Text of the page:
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December 2017  Volume 15, Number 12        

health benefits

Changes to 401(k) Plans Under Consideration

Congress is debating possible changes to the 401(k) retirement plans employers offer their employees. Some of the ideas being discussed by Senators and Representatives would favor employees, some would benefit the federal government.

Retirement plans are a hot topic for two important reasons, both of which involve money.

Americans are not good at saving for retirement. According to the National Institute on Retirement Security, six out of 10 households do not save enough to maintain their current standard of living in retirement. In addition, Social Security does not have enough money to support future generations’ retirement needs. More workers will be using the Social Security funds than are putting money into the plan. Congress also frequently has dipped into the fund to pay for other projects and services.

The other reason is that Congress is looking for ways to raise revenue to offset historic tax cuts promised by President Donald Trump. Employees currently can contribute up to $18,000 a year and not pay taxes on those earnings. Employees who are age 50 and older are allowed to save as much as $24,000 a year to “catch up” on their retirement savings.

Even though retirees eventually pay taxes on the savings, the federal government would like to collect those taxes now rather than later. Thus, Republicans have floated the idea of limiting the amount of tax-free money workers can save for retirement to $2,400 annually. This change could raise billions over the next 10 years.

However, President Trump told reporters, and wrote on Twitter, that he was not in favor of this change and that he wanted to preserve existing retirement tax breaks, which he believes are very important to the middle class.

Congress is also looking at proposals that would make it easier for employees to save. Most of the ideas revolve around 401(k) retirement plans. Here are a few ideas that could have a positive effect for you and your employees.


Some employers automatically enroll their employees into their company’s 401(k) plan. Employees can opt out, but most stay in the plan and don’t miss the money that’s taken out.

Proponents of auto-enrollment want Congress to require employers to direct six percent of every employee’s salary to a 401(k) plan. Employees could elect to have more taken out. Another proposed automatic enrollment feature is a requirement to automatically increase contributions by one percent each year to a maximum of 12 percent.

Qualified Default Investment Alternatives

Investment choices often overwhelm employees and they would prefer someone else to make the decisions. Many employers automatically enroll employees in Qualified Default Investment Alternatives (QDIA). What makes these plans special is that they mix equity and fixed income investments based on an individual’s age and retirement date. Proponents of these plans want Congress to require QDIAs.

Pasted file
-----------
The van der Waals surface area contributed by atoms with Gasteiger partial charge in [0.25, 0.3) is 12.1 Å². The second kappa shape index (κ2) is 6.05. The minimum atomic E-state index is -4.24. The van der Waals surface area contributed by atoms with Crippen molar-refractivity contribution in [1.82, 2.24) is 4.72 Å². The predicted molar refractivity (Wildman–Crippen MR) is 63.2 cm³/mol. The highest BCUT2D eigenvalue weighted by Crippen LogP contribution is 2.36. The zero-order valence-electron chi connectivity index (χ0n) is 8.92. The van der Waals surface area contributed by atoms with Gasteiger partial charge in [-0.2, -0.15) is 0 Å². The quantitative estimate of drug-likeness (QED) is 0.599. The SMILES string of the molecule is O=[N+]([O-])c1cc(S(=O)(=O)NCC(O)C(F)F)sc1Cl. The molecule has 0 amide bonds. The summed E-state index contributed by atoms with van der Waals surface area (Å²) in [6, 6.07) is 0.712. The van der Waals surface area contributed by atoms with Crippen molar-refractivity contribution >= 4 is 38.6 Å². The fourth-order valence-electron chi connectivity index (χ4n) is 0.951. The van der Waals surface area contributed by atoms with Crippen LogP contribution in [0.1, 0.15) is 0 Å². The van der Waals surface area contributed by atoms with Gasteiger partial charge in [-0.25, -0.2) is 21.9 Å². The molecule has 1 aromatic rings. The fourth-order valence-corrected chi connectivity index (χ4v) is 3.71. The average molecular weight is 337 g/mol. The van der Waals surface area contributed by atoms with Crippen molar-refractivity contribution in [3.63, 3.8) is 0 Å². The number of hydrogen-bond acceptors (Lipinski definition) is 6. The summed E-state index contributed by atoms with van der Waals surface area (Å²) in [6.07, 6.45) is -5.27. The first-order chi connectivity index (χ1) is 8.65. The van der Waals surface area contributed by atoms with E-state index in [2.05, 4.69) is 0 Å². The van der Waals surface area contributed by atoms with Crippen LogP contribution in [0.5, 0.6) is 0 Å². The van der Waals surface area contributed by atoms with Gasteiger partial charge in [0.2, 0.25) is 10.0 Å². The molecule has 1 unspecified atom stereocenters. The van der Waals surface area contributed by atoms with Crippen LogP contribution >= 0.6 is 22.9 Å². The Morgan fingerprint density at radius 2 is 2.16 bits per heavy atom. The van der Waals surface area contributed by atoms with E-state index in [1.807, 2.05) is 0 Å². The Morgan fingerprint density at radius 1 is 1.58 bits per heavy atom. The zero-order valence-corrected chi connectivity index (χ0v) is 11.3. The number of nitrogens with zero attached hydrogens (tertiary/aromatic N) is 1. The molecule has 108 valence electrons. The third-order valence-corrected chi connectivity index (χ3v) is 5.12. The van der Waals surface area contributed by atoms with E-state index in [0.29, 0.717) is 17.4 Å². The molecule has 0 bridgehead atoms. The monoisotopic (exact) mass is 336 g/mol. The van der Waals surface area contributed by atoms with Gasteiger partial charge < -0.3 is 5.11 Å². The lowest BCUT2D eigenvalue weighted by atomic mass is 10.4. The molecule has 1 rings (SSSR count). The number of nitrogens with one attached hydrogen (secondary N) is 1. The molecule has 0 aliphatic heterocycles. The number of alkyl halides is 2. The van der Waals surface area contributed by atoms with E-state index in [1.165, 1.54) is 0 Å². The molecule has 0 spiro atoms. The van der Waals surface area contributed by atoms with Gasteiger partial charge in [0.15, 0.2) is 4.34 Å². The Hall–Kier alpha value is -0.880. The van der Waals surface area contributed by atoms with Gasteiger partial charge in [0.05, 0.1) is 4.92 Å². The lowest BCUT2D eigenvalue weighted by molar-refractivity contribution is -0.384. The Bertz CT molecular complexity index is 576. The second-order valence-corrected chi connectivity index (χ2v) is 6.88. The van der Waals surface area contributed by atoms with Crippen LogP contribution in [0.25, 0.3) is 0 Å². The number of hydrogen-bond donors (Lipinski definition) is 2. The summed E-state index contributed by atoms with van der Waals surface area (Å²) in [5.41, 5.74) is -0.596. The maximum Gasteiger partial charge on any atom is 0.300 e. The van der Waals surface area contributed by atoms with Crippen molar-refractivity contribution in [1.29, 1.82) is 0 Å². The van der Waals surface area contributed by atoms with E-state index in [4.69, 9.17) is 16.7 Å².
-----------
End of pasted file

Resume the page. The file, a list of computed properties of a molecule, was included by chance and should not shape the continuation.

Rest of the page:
Roth 401(k) Contribution

Unlike a 401(k) contribution, any money deposited in a Roth 401(k) is taxed immediately. The current limits are $5,500, but go up to $6,500 for those who are age 50 and older. If the contribution limits were raised, in the short term there would be increased tax revenue from Roth contributions. However, the Roth 401(k)s would shelter eligible fund withdrawals or capital gains from taxation in the future. There is a push to increase limits to both 401(k) and Roth 401(k) plans. Proposed limits for 401(k) pre-tax contributions are $20,000, plus a maximum of $20,000 in Roth 401(k) contributions, which would be taxed right away, helping to ease federal budget concerns.

Health Savings Accounts

A Health Savings Account (HSA) is set up by an employer and is a great way for individuals to save tax free for health expenses. The higher the contribution limits, the more employees could potentially save for use during retirement. Currently, contribution limits are $3,400 for self-only coverage, and $6,750 for individuals with family coverage. Those who are 50 and older can add an additional $1,000 annually for catch up contributions.


Employees often are tempted to take loans from their 401(k) plans. They have to pay the loans back, but if they leave their job during the loan payback period, they often don’t pay the money back. Many human resource departments spend a lot of time keeping track of loan repayments. There’s a proposal to eliminate the ability for employees to take out loans, except for hardship reasons.

Company Stock

Companies can offer company stock as part of a retirement plan, but employees often put too much money in company stock and don’t understand when they should pull back. Some experts would like to see companies eliminate company stock as an option or restrict its use.

For more information on 401(k) plan administration or setup, please contact us.

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In this issue:

This Just In...

Changes to 401(k) Plans Under Consideration

Vision Insurance Trends to Incorporate in Your Benefit Plans

Proposed Changes to Group Health Insurance for Small Employers

Getting the Most Out of Disability Benefits



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